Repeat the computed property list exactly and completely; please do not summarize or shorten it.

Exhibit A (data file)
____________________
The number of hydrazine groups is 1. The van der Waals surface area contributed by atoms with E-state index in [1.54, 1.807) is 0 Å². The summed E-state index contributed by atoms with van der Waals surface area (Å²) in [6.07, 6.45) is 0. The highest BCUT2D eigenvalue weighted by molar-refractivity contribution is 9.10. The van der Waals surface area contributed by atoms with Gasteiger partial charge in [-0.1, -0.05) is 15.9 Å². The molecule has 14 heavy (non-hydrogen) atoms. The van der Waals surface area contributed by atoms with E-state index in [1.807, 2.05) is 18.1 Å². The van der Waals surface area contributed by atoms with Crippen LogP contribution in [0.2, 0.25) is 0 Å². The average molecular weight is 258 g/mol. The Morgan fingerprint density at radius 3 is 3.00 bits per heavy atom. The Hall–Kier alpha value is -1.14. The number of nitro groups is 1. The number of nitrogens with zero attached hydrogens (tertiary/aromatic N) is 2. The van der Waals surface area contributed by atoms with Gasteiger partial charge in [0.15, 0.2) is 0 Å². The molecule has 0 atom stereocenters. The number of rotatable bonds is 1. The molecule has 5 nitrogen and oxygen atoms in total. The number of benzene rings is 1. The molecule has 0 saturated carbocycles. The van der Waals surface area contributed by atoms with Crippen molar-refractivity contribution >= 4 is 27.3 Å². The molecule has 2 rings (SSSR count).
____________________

The number of hydrazine groups is 1. The van der Waals surface area contributed by atoms with E-state index in [1.54, 1.807) is 0 Å². The summed E-state index contributed by atoms with van der Waals surface area (Å²) in [6.07, 6.45) is 0. The highest BCUT2D eigenvalue weighted by molar-refractivity contribution is 9.10. The van der Waals surface area contributed by atoms with Gasteiger partial charge in [-0.1, -0.05) is 15.9 Å². The molecule has 14 heavy (non-hydrogen) atoms. The van der Waals surface area contributed by atoms with E-state index in [1.807, 2.05) is 18.1 Å². The van der Waals surface area contributed by atoms with Crippen LogP contribution in [0.2, 0.25) is 0 Å². The average molecular weight is 258 g/mol. The Morgan fingerprint density at radius 3 is 3.00 bits per heavy atom. The Hall–Kier alpha value is -1.14. The number of nitro groups is 1. The number of nitrogens with zero attached hydrogens (tertiary/aromatic N) is 2. The van der Waals surface area contributed by atoms with Gasteiger partial charge in [0.15, 0.2) is 0 Å². The molecule has 0 atom stereocenters. The number of rotatable bonds is 1. The molecule has 5 nitrogen and oxygen atoms in total. The number of benzene rings is 1. The molecule has 0 saturated carbocycles. The van der Waals surface area contributed by atoms with Crippen molar-refractivity contribution >= 4 is 27.3 Å². The molecule has 2 rings (SSSR count).